João Rodrigues

In the last three decades, there has been an erosion of socialist restrains and counterweights to capitalism, both in the sphere of international relations and in the national spheres of social relations. Capitalists have basically won all the class struggles. The price of these victories is high: capitalisms that are economically financialised, socially oligarchical, environmentally unsustainable and politically post-democratic.

The pandemic crisis, however, has made it clear that society is more than a sum of market-immersed individuals. And in doing so, it has shown the importance of the struggles in defence of the institutional survival, albeit too narrow, of a socialist principle: from each according to their ability, to each according to their needs. After all, the health of each person is also a precondition for the health of all. Those States characterised by less inequality, greater social trust and more robust national health services have also been more responsive to the COVID-19 pandemic.

It is thus necessary to ensure the vitality and expansion of socialism at the level of the systems of provision, where everything is decided. This includes notably democratic planning, which nowadays is decisive in addressing the greatest failure in the history of capitalism: climate change.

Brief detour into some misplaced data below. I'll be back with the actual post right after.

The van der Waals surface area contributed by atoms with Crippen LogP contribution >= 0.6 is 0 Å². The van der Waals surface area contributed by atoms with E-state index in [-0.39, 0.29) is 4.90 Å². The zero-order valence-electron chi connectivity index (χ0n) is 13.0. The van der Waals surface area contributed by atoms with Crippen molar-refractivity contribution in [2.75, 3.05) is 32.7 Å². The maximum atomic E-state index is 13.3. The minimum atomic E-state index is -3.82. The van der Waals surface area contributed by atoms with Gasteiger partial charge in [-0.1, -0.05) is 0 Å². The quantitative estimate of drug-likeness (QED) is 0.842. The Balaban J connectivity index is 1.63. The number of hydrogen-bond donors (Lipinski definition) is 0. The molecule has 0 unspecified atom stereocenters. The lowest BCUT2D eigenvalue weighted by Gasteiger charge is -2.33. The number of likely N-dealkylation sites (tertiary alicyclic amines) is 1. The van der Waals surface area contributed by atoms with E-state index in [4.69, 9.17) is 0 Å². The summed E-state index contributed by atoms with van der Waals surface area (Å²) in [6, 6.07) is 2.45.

Socialism is the name given to the democratisation of the economy, which allows the latter to be subordinated to the priorities of States – political communities that must possess the material conditions necessary for ensuring that all their members are provided with real equality to develop their capabilities, including the ability to participate in deliberations about the broader issues that concern us all. Socialism is based on a hypothesis that is both realistic and hopeful: that people do their best under the circumstances they are faced with, and that it is necessary to develop capabilities on an equal basis and to humanise our circumstances.

This general assumption, which is subject to multiple institutional variations, presupposes, at the very least, sovereign control over the central elements of an economy, including money, which is decisive if a monetary economy is to be able to guarantee full employment. Even if necessary, public ownership of strategic sectors is not enough. It is necessary to stimulate control by workers and to maintain some market mechanisms, promoting incentives and identifying preferences without creating further inequalities or compulsions.

Socialisation of basic goods and services, combined with full employment and carried out within a framework of demand management that does not dispense with either capital control or a national collective negotiation of income policy compatible with external balance, would ensure real freedom for all and the confidence to pursue social experimentation.

All this may entail less globalised economies, but we need to keep our eyes on the goals, that is, to fulfil the revolutionary promise that lies beyond capitalism: freedom, equality and fraternity.

How to cite:
Rodrigues, João (2020), "Socialism", Words beyond the pandemic: a hundred-sided crisis. Consulted at 15.06.2021, in ISBN: 978-989-8847-28-7